In the end, a closed vote within the party decided the top name on the ballot, and Busch beat von Essen by a margin of two votes.[10][11] At the election, Busch received 1,679 votes, against only 220 for von Essen.[12] Busch served as vice chairman of the Christian Democrat youth organisation until 5 June 2011.

Busch made several comments to the media during 2010 criticizing the then party chairman Göran Hägglund, and what she perceived as his weak leadership following the 2006 General Election. Ahead of the January 2012 leadership election within the party, she supported Hägglund's opponent Mats Odell.[13] She was also herself a candidate for the post of deputy party chairman at the same election, but lost to Maria Larsson.[13] Previous top names in the party have stated that they strongly disagree with Busch making the party into a right wing party instead of a Christian party and have even threatened to leave their party as a result of Busch's nomination, while perhaps the most popular ex-leader of the party, Alf Svensson, has described his disappointment with Busch's worldview.[14]

Party leader (2016–present)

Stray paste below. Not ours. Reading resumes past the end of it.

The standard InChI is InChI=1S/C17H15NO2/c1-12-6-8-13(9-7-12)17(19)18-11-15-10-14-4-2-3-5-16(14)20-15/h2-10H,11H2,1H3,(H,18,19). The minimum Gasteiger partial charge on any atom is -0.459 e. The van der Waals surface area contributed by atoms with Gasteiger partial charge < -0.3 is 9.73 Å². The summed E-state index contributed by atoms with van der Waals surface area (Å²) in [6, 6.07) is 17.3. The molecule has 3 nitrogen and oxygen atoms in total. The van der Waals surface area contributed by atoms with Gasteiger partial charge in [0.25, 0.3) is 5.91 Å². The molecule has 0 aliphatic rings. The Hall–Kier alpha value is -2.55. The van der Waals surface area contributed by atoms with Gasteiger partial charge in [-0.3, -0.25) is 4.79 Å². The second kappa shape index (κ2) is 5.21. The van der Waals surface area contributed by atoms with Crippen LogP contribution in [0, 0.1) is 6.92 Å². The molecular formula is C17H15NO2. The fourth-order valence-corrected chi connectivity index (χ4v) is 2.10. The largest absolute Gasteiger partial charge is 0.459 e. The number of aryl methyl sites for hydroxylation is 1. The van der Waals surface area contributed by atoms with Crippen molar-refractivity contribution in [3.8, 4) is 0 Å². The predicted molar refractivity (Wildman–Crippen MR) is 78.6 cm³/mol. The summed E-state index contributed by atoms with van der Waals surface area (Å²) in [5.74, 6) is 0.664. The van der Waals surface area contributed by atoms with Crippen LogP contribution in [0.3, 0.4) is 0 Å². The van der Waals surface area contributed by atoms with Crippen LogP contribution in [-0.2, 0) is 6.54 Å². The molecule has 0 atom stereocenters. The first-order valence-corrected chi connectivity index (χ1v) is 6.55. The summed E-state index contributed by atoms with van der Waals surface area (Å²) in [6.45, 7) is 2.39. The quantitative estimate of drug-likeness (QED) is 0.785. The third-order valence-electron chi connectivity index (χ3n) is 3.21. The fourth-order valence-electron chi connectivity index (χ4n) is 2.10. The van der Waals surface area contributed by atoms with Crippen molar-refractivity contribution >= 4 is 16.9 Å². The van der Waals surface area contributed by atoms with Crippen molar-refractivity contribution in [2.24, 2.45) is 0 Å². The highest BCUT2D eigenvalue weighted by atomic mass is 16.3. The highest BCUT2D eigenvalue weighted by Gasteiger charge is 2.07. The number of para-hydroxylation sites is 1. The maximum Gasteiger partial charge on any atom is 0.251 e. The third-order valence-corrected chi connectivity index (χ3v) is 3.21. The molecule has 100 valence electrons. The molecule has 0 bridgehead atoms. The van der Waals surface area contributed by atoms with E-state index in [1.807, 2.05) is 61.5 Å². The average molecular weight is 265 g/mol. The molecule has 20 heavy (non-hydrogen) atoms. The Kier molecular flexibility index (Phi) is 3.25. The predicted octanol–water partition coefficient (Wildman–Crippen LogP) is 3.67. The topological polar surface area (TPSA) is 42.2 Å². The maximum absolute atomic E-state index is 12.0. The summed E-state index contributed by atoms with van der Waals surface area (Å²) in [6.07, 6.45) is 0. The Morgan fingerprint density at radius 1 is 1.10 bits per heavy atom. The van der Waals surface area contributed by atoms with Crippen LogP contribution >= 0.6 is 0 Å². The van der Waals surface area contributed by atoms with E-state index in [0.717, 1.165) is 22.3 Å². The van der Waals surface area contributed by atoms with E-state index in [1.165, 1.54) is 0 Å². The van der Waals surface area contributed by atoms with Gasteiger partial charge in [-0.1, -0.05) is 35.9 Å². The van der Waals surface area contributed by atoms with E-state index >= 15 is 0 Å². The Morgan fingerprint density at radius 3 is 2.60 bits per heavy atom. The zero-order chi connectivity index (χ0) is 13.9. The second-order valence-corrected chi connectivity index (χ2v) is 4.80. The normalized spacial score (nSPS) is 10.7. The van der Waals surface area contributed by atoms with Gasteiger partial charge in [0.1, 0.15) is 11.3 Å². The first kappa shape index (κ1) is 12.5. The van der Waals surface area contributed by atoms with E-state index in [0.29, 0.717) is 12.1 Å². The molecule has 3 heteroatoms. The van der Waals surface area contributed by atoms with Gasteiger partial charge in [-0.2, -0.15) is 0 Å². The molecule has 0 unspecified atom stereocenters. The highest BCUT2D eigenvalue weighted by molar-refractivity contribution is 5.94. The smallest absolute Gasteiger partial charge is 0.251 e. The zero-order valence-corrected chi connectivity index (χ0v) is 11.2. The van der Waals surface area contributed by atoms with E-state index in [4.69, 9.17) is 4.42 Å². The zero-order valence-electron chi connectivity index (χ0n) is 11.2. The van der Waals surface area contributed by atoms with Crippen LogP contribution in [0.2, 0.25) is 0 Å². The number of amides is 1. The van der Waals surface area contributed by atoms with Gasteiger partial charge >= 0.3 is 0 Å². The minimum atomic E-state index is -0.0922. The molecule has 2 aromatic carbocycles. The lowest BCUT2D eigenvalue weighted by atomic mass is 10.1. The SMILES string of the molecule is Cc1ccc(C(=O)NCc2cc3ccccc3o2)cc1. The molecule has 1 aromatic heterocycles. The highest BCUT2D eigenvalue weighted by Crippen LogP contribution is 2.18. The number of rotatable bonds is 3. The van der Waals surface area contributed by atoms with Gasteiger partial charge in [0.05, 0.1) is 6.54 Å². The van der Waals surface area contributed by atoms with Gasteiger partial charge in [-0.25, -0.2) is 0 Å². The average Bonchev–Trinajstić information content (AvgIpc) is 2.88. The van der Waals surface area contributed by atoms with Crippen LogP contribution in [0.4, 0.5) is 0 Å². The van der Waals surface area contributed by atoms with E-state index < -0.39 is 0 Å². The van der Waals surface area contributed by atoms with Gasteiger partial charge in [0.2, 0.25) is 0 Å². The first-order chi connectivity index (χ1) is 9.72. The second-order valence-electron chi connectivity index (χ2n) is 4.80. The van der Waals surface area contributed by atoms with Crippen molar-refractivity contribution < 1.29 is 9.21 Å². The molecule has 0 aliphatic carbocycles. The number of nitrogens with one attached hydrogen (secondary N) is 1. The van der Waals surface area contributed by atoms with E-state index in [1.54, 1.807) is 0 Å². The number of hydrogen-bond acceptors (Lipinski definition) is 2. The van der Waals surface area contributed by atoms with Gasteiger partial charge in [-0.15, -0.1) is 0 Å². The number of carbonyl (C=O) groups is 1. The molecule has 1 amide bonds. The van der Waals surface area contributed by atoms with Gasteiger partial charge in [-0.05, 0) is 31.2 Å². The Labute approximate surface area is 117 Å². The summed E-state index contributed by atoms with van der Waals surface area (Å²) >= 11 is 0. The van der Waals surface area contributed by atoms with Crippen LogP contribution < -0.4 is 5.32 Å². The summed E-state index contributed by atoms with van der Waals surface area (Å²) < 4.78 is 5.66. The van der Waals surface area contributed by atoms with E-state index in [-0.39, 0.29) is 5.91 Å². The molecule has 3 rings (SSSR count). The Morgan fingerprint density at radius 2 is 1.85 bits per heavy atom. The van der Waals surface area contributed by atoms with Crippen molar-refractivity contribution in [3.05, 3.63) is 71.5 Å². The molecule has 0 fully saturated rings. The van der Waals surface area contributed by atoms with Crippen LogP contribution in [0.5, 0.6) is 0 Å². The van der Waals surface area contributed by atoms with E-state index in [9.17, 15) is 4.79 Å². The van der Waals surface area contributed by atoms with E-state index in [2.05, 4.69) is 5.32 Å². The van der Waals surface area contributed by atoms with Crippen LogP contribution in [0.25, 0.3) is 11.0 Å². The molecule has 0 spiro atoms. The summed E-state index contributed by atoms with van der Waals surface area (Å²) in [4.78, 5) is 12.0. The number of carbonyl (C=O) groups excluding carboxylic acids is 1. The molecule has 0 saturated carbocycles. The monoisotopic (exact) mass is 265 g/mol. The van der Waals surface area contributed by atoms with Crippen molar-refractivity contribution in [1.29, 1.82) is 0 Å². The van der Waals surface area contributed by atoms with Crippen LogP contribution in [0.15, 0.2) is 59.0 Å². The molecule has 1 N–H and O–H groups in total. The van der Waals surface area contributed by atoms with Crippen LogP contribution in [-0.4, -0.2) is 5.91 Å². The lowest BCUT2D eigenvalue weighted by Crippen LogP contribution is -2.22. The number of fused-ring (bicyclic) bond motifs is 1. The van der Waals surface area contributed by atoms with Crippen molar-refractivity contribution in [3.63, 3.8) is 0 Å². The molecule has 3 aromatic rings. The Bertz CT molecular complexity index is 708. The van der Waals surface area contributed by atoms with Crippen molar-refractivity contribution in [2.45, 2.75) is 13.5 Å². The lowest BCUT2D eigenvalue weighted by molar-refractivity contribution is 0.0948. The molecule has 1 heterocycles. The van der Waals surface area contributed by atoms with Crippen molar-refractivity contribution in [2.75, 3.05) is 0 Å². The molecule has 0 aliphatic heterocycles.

In 2015, Busch was announced as the suggested successor of Göran Hägglund as party leader of the Christian Democratic party, and was formally elected on 25 April.[15] Her time as leader was long characterized by an uncertainty on how to profile the party, and consistent low numbers in opinion polls. Her early attempts to gain votes by adopting tougher positions on immigration and law and order were thwarted when the Moderate Party usurped that space. This was followed by a return to a focus on more traditional Christian Democratic issues, such as healthcare and family politics. At the same time, Busch continued to position the party in a more conservative direction on other issues like the opposition to Mosque prayer calls and gender science at preschools.[16][17][18] At the same time, she also came under attack from social conservatives inside her own party for participating in the Stockholm Pride Parade.[19]